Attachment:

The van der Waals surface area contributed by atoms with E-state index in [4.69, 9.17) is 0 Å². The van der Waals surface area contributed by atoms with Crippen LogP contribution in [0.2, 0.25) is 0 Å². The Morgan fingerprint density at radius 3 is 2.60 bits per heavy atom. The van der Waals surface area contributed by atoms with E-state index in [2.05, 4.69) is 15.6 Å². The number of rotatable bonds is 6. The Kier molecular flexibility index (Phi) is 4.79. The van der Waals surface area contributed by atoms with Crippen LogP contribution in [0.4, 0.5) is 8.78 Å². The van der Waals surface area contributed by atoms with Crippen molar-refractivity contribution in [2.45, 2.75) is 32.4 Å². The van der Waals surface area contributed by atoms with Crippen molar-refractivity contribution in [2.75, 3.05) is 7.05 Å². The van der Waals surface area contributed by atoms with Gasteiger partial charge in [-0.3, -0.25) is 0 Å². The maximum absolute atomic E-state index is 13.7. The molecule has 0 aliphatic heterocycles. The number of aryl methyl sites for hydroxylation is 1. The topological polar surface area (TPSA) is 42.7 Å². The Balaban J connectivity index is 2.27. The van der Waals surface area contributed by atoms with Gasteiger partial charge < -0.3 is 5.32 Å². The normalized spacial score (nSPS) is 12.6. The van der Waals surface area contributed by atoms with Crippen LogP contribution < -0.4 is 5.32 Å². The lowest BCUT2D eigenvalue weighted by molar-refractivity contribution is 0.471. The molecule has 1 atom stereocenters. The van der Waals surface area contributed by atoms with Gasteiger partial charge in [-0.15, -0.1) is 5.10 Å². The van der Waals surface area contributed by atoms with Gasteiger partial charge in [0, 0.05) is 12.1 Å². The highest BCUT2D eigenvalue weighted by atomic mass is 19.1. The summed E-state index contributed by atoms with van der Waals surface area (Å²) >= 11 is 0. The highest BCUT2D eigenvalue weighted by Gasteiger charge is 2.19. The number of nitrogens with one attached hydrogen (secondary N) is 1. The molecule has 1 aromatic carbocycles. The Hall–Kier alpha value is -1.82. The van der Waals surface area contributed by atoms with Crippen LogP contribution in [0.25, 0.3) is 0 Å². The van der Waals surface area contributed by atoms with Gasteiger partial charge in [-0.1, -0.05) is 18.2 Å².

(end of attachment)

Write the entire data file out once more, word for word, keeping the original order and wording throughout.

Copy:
The van der Waals surface area contributed by atoms with E-state index in [4.69, 9.17) is 0 Å². The van der Waals surface area contributed by atoms with Crippen LogP contribution in [0.2, 0.25) is 0 Å². The Morgan fingerprint density at radius 3 is 2.60 bits per heavy atom. The van der Waals surface area contributed by atoms with E-state index in [2.05, 4.69) is 15.6 Å². The number of rotatable bonds is 6. The Kier molecular flexibility index (Phi) is 4.79. The van der Waals surface area contributed by atoms with Crippen LogP contribution in [0.4, 0.5) is 8.78 Å². The van der Waals surface area contributed by atoms with Crippen molar-refractivity contribution in [2.45, 2.75) is 32.4 Å². The van der Waals surface area contributed by atoms with Crippen molar-refractivity contribution in [2.75, 3.05) is 7.05 Å². The van der Waals surface area contributed by atoms with Gasteiger partial charge in [-0.3, -0.25) is 0 Å². The maximum absolute atomic E-state index is 13.7. The molecule has 0 aliphatic heterocycles. The number of aryl methyl sites for hydroxylation is 1. The topological polar surface area (TPSA) is 42.7 Å². The Balaban J connectivity index is 2.27. The van der Waals surface area contributed by atoms with Gasteiger partial charge < -0.3 is 5.32 Å². The normalized spacial score (nSPS) is 12.6. The van der Waals surface area contributed by atoms with Crippen LogP contribution < -0.4 is 5.32 Å². The lowest BCUT2D eigenvalue weighted by molar-refractivity contribution is 0.471. The molecule has 1 atom stereocenters. The van der Waals surface area contributed by atoms with Gasteiger partial charge in [-0.15, -0.1) is 5.10 Å². The van der Waals surface area contributed by atoms with Gasteiger partial charge in [0, 0.05) is 12.1 Å². The highest BCUT2D eigenvalue weighted by atomic mass is 19.1. The summed E-state index contributed by atoms with van der Waals surface area (Å²) >= 11 is 0. The highest BCUT2D eigenvalue weighted by Gasteiger charge is 2.19. The number of nitrogens with one attached hydrogen (secondary N) is 1. The molecule has 1 aromatic carbocycles. The Hall–Kier alpha value is -1.82. The van der Waals surface area contributed by atoms with Crippen LogP contribution in [0.25, 0.3) is 0 Å². The van der Waals surface area contributed by atoms with Gasteiger partial charge in [-0.1, -0.05) is 18.2 Å².